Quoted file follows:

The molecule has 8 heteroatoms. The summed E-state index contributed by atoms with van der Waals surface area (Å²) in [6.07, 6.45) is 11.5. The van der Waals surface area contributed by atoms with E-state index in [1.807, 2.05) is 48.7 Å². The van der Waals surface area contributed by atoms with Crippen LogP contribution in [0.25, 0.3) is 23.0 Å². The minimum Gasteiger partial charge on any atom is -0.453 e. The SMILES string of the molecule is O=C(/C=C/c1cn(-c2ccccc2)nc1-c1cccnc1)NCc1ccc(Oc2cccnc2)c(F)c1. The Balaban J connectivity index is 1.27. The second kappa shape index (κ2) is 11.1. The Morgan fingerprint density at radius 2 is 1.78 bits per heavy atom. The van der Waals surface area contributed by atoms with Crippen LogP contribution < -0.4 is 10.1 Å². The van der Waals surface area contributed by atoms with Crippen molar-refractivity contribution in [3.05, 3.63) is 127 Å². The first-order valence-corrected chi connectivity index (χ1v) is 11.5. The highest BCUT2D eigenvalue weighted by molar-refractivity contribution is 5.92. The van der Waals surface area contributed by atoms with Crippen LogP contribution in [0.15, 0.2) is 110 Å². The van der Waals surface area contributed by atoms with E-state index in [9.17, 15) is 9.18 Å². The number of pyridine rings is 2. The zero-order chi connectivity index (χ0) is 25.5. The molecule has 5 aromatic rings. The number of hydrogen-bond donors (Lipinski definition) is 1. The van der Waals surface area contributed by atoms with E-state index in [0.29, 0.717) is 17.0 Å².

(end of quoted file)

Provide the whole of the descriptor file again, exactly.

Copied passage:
The molecule has 8 heteroatoms. The summed E-state index contributed by atoms with van der Waals surface area (Å²) in [6.07, 6.45) is 11.5. The van der Waals surface area contributed by atoms with E-state index in [1.807, 2.05) is 48.7 Å². The van der Waals surface area contributed by atoms with Crippen LogP contribution in [0.25, 0.3) is 23.0 Å². The minimum Gasteiger partial charge on any atom is -0.453 e. The SMILES string of the molecule is O=C(/C=C/c1cn(-c2ccccc2)nc1-c1cccnc1)NCc1ccc(Oc2cccnc2)c(F)c1. The Balaban J connectivity index is 1.27. The second kappa shape index (κ2) is 11.1. The Morgan fingerprint density at radius 2 is 1.78 bits per heavy atom. The van der Waals surface area contributed by atoms with Crippen LogP contribution < -0.4 is 10.1 Å². The van der Waals surface area contributed by atoms with Crippen molar-refractivity contribution in [3.05, 3.63) is 127 Å². The first-order valence-corrected chi connectivity index (χ1v) is 11.5. The highest BCUT2D eigenvalue weighted by molar-refractivity contribution is 5.92. The van der Waals surface area contributed by atoms with Crippen LogP contribution in [0.15, 0.2) is 110 Å². The van der Waals surface area contributed by atoms with E-state index in [9.17, 15) is 9.18 Å². The number of pyridine rings is 2. The zero-order chi connectivity index (χ0) is 25.5. The molecule has 5 aromatic rings. The number of hydrogen-bond donors (Lipinski definition) is 1. The van der Waals surface area contributed by atoms with E-state index in [0.29, 0.717) is 17.0 Å².